Taking It to the Overpass: News-Press staff protest

Organized N-P Newsroom Urges Drivers to Cancel Their Newspaper Subscriptions

How do you get your message out to thousands of people at once?
Hang a banner on 101 for all the morning commuters
to see! News-Press%20101%20Protest.jpg

That’s exactly what some current and former employees of the
News-Press newsroom did on Friday morning at about 7:30
a.m. They traveled with banners and signs to the top of the Anapamu
Street footbridge, and let their flags fly for
nearly an hour, urging commuters to cancel their
subscriptions to the News-Press
and calling for
the illegal firings to stop. (The firings are considered by the
newsroom to be illegal because they appear to be directly related
to the terminated employees’ involvement in the drive to unionize,
which was approved by employees 33-6 last September. The vote’s
verification,
which was challenged by N-P management last month in
cour
t, is currently under review by the National Labor Relations Board.)

The move was triggered by last week’s
firing of reporter Anna Davison
, explained Melinda Burns, who

was also fired last October
for her union involvement and is
fighting to get her job back. News-Press%20101%20Protest2.jpg While Burns knows that thousands have
already cancelled their subscriptions in support of the newsroom,
she is hoping that this morning’s exercise will remind others to do
the same.

“We would just like people who are still subscribing to the
News-Press that the situation is terrible, just terrible,”
explained an audibly exasperated Burns. “We don’t know who’s going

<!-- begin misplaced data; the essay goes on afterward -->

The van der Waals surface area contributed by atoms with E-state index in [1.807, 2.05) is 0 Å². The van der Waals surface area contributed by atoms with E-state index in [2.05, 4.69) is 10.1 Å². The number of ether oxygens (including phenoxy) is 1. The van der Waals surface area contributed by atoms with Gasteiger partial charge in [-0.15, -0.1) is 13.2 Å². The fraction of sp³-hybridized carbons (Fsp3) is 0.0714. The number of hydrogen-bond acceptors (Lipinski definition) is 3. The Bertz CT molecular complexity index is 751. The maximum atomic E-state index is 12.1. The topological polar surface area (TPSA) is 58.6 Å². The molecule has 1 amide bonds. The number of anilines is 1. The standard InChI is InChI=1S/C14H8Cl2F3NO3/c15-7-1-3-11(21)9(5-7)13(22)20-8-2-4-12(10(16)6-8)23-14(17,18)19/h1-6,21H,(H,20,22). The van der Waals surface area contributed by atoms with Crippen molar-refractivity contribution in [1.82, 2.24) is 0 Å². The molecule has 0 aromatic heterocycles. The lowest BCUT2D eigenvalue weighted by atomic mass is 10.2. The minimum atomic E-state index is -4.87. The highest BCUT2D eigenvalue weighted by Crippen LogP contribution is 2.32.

to be next. This has to stop. These are illegal
firings and Wendy McCaw is breaking the law by retaliating against
the people who are trying to form a union.” Burns described the
firing of her and her colleagues as “a campaign in the
newsroom to strike fear into the hearts”
of the employees,
who have already had to restrict their free speech by removing
buttons and placards in their cars that say “Wendy McCaw: Obey the
Law.”

Burns said that she’s aware many people think that Santa
Barbara is not a “union town,”
but she explains that there
is no other choice for the newsroom. News-Press%20101%20Protest3.jpg “We absolutely have to have a union at
the News-Press in order to ensure that we can do our jobs
without interference,” said Burns. “We see a contract as an
instrument for us, because we have to be able to put it in writing
and safeguard our profession and our ability to be
professionals. That’s what this is all about — freedom of the
press, freedom of speech….We feel that our profession is under
attack at the Santa Barbara News-Press and we’re trying to
defend it by getting a union contract. I defy anybody to
come up with a better idea.
We gotta have it in
writing.”

So, said Burns, “We’re asking the public to help us and to
get the community its paper back by cancelling
their subscriptions.”

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